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Transportation Science

The Car Faster Than a Speeding Bullet 405

Posted by Soulskill
from the yeah-but-how's-the-suspension dept.
pbahra writes "Formula 1 is seen as the apogee of engineering excellence and automotive power. So it says something that in Bloodhound SSC — the car that, if all goes well, in 2013 will shatter the current land speed record — the Cosworth Formula 1 engine is just the fuel pump. 'We are creating the ultimate car; we're going where no-one has gone before,' said Richard Noble, the project director. The car, which Mr. Noble says takes £10,000 a day just to keep it ticking over, will be powered by not one, but two other engines. The smaller one, the EJ200, is normally found in the British Royal Air Force's Typhoon jet. Its job is to get the 13.4 meter long car up to 350 mph. That's when the big one kicks in. The big one is the 18-inch diameter, 12-foot-long Falcon rocket, the largest of its kind ever made in the UK. Its job is to catapult the car through the sound barrier to its maximum speed of 1,050 mph. That is, literally, faster than a speeding bullet."
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The Car Faster Than a Speeding Bullet

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  • The Challenge (Score:5, Insightful)

    by Spazmania (174582) on Monday March 07, 2011 @06:29PM (#35412236) Homepage

    The real challenge is not getting a vehicle to go that speed... It's getting a vehicle to stay on the ground and under control at that speed.

  • Re:Well (Score:2, Insightful)

    by afidel (530433) on Monday March 07, 2011 @06:39PM (#35412392)
    I bet you also buy all your goods locally produced, eh? Oh, wait, you have a computer which means you use the international product distribution system (including roads) you twit.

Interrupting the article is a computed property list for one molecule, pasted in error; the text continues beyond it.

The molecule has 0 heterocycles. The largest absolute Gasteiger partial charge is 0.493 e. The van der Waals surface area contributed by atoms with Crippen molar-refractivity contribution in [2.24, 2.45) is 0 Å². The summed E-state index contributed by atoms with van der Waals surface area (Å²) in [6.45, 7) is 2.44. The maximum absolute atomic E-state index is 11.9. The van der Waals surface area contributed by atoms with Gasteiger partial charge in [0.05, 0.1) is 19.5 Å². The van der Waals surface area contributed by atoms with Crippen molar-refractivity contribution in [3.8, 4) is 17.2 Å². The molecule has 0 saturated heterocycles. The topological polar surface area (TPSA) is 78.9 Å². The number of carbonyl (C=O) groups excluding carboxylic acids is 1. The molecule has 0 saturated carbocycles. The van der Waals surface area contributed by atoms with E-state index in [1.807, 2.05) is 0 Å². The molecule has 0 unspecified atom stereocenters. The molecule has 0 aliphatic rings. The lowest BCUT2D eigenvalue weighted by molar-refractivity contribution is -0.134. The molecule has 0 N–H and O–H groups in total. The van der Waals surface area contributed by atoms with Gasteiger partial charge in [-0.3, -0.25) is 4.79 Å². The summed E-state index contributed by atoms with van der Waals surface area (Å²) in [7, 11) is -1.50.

• Re:Well (Score:5, Insightful)

    by SharpFang (651121) on Monday March 07, 2011 @06:43PM (#35412464) Homepage Journal

    But what useful knowledge would we gain from this experiment?

    I mean, we get supersonic vehicle to stay on the ground at speeds where it would most definitely rather fly. It's not all that useful. We develop air drag model and shape for a vehicle which has no practical purpose, nor ever will. We spend lots of money and resources just to develop a variant of a jet plane we forcibly keep from flying, for no good reason but to call it a "car" and beat a "ground" speed record.

    I still say it''s a waste: the little we can actually learn from this could be either learned using vastly less resources, or the resources could be used to learn something vastly more useful.

  • Re:Well (Score:5, Insightful)

    by interkin3tic (1469267) on Monday March 07, 2011 @06:44PM (#35412480)

    That's a good use our our civilization's precious natural resources.

    Well that's kind of who we are as a civilization. We climb mountains because they are there. We landed on the moon, half because we wanted to challenge ourselves (and half to show our economic system was better than communism...).

    It's a general feature of life to use resources like mad without thinking long-term until the resource is nearly depleted and we have no choice. Natural selection really grilled that lesson in deep before it gave us brains smart enough to begin to question it.